Introduction

Precision medicine refers to leveraging larger scale somatic or genomic data in the informing medical decision-making. Although the principles of precision medicine are extending into proteomics and metabolomics, a vast amount of patient data currently exists in the form of genetic material. The genome expresses more non-coding RNA than the code for proteins. First recognized in 1993 in Caenorhabditis elegans, the noncoding RNAs, let-7 and lin-4 induced mRNA degradation (Lee et al. 1993). The mature miR let-7 sequence, conserved from C. elegans to humans, is downregulated in multiple cancers, which highlights the significance of the 3’UTR region during gene regulation (Pasquinelli 2000, Vella et al. 2004). MicroRNA (miR), most studied constituent of the non-coding RNAs, was termed to describe small (~22 nt) RNA regulators that influence gene functions (Lagos-Quintana et al. 2001). About 30–50% of all protein-coding genes are possibly regulated by miRs in health and deregulated in disease. However, the exquisite tissue and developmental stage specificity of miR expression mean that the regulation of miRs themselves can determine disease progression (Lagos-Quintana et al. 2001, Ruvkun 2001, Calin et al. 2002). Calin and coworkers found that specific miR downregulation was associated with the incidences of B cell chronic lymphocytic leukemia (Calin et al. 2002). Now what was once recognized as the passive circulation of miR (found in all body fluids) is emerging as signaling molecules between cells and robust biomarkers of cancer progression and therapy response.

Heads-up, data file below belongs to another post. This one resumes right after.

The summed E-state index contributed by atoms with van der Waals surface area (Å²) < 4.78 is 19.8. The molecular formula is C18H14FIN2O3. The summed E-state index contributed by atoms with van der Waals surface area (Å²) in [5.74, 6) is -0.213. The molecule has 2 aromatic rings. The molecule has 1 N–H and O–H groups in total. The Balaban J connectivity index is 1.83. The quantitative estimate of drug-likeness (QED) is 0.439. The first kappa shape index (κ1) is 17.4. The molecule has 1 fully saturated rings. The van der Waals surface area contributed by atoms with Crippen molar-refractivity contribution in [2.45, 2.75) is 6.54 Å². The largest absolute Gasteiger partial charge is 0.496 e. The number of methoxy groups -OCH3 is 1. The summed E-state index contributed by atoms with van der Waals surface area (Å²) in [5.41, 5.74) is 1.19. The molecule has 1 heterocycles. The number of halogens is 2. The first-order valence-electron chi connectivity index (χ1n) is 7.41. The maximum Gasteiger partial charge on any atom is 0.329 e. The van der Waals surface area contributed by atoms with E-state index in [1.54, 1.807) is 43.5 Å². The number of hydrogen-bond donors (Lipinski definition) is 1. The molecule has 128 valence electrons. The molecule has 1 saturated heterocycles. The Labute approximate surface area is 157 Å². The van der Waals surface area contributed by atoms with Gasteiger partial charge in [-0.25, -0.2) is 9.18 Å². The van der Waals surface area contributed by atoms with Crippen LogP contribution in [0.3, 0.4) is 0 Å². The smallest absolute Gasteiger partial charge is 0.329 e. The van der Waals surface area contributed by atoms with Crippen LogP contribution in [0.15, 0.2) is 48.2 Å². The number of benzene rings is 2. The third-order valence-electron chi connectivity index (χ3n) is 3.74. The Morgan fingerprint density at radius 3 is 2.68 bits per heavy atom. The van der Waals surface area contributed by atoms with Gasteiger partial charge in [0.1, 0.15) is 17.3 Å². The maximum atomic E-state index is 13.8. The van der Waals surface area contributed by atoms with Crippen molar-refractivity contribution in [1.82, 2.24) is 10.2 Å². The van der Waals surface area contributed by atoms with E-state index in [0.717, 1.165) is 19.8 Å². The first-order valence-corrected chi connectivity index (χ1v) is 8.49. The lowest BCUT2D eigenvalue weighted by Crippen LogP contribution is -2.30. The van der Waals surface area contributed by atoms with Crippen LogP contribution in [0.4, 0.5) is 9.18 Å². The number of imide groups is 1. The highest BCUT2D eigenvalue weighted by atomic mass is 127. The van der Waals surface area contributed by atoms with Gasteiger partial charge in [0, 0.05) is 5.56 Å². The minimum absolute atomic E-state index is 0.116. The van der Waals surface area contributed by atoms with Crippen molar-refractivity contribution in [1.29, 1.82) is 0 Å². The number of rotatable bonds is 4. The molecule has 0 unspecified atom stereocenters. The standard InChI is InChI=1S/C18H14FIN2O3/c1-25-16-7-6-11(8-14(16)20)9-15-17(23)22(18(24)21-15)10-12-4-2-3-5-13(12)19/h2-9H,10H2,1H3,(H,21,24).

Gene regulation by miRs and reciprocal regulation of miRs have now been studied for over 15 years and extensively reviewed (Vidigal & Ventura 2015). Briefly, miRs are transcribed as pri-miRNAs that are cleaved by the Drosha/DGCR8 complex in the nucleus (Han et al. 2004). The resulting hairpin-shaped pre-miRNA is further processed by Dicer in the cytoplasm (Zhang et al. 2002). The mature miRs employ the RNA-induced silencing complex (RISC) in the two mechanisms of gene regulation through mRNA degradation and translation inhibition (Fabian & Sonenberg 2012). The core of complex includes an argonaute protein for miR targeting and GW182 protein to serve as the scaffold on the mRNA poly-A tail (Song et al. 2004, Hutvagner & Simard 2008). The degree of pairing between the miR and the target mRNA seems to be a determinant of the mechanism of regulation. Direct complementarity will induce target mRNA cleavage by argonaute and be immediately repressive. In the indirect or imperfect complementarity scenario, miRs bind to the 3′ UTR prior to the poly-A tail to cause deadenylation of the mRNA. Loss of the poly-A tail leads to mRNA degradation. Imperfect complementation can additionally induce translational repression by blocking initiation of causing ribosomal drop-off. While the perfect pairing may be a more efficient repressor, there is a possibility that partial complementation may have a greater long-term efficacy: an issue considered in therapeutic design. Although miRs can bind the ORF or 5′UTR to enhance translation (Orom et al. 2008, Lee et al. 2009), the 3′ UTR has been the target for miRs in the clinic. The regulation of the miR expression by hormones and cytokines will be further detailed here with a focus on the tumor and tumor associated microenvironment cell types.